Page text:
Foreign investment pledges in 2015 up 31 percent to $5.2 billion. The Philippine Statistics Authority on February 22 announced foreign investment commitments approved by the country’s investment promotion agencies reached $5.2 billion in 2015, a 31 percent increase from the previous year. Japan, the Netherlands, and the United States were the top source countries for approved pledges in the fourth quarter, with the manufacturing sector accounting for the largest share of investment commitments.
IFC looks to increase investments in the Philippines up to $1 billion per year. The International Finance Corporation (IFC) said on February 23 it is considering expanding its investments in the Philippines to $1 billion per year, with a focus on infrastructure projects under public-private partnerships (PPPs). The IFC currently invests between $500 million and $700 million in the Philippines annually, most of which is directed toward the power sector. The IFC urged the next administration to institutionalize the country’s PPP Center and adopt more investment-friendly policies.
People Power revolution commemorated in the Philippines. Filipinos on February 25 celebrated the 30th anniversary of the 1986 People Power revolution, during which peaceful demonstrations toppled the 20-year dictatorship of then president Ferdinand Marcos, ushering democracy icon Corazon Aquino into office. Marcos’s son, Ferdinand “Bongbong” Marcos Jr., is a vice presidential candidate in the Philippine general elections in May.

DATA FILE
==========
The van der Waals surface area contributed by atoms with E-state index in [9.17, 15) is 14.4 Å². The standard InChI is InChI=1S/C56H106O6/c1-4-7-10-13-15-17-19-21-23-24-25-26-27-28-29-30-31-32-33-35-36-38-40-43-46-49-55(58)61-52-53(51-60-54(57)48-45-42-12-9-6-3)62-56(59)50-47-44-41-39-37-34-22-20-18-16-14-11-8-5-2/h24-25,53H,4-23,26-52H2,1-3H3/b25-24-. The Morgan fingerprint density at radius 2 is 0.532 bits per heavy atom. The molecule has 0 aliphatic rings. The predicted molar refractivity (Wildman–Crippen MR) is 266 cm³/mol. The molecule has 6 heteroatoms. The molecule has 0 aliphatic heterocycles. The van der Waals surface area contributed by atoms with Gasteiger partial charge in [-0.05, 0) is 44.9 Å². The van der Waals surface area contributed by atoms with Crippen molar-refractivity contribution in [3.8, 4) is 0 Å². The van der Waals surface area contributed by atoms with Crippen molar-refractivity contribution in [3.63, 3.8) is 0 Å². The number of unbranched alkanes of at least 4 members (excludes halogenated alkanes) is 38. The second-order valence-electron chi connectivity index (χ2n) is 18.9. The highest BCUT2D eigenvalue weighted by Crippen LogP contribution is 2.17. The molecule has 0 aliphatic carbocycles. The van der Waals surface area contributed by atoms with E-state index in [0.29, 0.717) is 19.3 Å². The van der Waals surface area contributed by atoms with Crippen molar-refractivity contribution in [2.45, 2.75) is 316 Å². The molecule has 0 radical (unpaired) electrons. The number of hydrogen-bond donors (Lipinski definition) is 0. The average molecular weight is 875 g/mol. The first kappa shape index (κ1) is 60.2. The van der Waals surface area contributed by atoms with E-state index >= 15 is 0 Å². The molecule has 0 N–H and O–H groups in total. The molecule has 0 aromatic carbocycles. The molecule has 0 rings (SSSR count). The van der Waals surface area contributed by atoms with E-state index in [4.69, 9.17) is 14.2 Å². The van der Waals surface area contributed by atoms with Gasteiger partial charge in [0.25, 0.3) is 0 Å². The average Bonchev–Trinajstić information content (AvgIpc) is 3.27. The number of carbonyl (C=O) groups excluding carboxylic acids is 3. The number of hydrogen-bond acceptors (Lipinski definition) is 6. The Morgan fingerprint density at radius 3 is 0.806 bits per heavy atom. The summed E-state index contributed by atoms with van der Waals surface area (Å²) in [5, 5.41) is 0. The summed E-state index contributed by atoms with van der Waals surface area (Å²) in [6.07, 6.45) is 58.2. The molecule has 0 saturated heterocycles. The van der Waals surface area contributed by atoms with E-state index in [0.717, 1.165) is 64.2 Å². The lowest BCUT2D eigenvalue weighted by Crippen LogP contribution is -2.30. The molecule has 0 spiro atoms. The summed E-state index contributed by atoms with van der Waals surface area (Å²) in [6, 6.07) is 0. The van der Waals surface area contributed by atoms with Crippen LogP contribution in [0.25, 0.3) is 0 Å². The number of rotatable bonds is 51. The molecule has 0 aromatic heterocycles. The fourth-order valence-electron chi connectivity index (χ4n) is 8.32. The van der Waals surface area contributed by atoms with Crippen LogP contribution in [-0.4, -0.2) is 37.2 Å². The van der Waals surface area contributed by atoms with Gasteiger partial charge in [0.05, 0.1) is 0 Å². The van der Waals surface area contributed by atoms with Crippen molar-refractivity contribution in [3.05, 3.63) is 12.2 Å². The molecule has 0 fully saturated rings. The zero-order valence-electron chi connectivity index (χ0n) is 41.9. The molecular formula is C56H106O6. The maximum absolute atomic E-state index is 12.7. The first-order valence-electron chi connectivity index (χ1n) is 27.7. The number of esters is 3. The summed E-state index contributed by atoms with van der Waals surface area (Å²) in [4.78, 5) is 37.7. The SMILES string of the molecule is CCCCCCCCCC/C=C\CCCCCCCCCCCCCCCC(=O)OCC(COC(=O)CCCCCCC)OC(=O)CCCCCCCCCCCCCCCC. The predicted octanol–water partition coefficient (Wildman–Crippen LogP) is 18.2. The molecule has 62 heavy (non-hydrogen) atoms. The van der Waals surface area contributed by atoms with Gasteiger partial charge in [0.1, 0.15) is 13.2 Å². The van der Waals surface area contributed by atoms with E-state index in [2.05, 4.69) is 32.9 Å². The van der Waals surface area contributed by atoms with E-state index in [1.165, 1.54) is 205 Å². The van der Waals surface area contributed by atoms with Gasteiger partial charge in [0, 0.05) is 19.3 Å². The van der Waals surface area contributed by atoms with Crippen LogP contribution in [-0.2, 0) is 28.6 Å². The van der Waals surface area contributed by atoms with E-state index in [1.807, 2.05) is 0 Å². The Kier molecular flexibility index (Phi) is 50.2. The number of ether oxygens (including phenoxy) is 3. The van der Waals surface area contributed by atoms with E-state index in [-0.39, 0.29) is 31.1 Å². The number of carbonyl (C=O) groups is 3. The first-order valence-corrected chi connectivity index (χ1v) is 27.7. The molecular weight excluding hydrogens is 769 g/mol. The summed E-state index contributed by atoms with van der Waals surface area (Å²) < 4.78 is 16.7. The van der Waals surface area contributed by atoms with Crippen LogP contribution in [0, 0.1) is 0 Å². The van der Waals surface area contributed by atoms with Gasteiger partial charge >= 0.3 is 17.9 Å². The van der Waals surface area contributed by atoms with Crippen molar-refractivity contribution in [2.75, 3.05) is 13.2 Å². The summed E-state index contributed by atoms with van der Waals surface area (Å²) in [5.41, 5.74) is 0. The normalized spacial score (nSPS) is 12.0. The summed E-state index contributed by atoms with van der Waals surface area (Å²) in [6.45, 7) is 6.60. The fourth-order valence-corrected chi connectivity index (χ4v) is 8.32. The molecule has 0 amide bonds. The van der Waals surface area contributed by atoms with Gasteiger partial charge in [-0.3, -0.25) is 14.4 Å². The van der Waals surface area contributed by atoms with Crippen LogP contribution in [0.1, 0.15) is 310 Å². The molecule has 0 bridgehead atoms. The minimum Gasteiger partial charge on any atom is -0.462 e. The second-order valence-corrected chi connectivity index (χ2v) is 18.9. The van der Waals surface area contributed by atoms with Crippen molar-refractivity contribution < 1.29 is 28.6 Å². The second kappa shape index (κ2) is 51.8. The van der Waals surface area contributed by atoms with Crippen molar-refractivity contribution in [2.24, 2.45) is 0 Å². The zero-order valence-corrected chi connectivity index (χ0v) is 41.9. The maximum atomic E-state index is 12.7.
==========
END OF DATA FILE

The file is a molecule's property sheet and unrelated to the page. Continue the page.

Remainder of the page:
Philippines and Japan sign accord on military equipment. Philippine defense secretary Voltaire Gazmin and Japanese ambassador to the Philippines Kazuhide Ishikawa on February 29 signed an agreement that will allow Tokyo to transfer military equipment and technology to Manila in what was an expansion of the bilateral 2015 Memorandum of Defense Cooperation. This is the first such agreement Japan has signed with a Southeast Asian country. Japan has reportedly offered the Philippines a surveillance aircraft under the deal, but nothing has been finalized.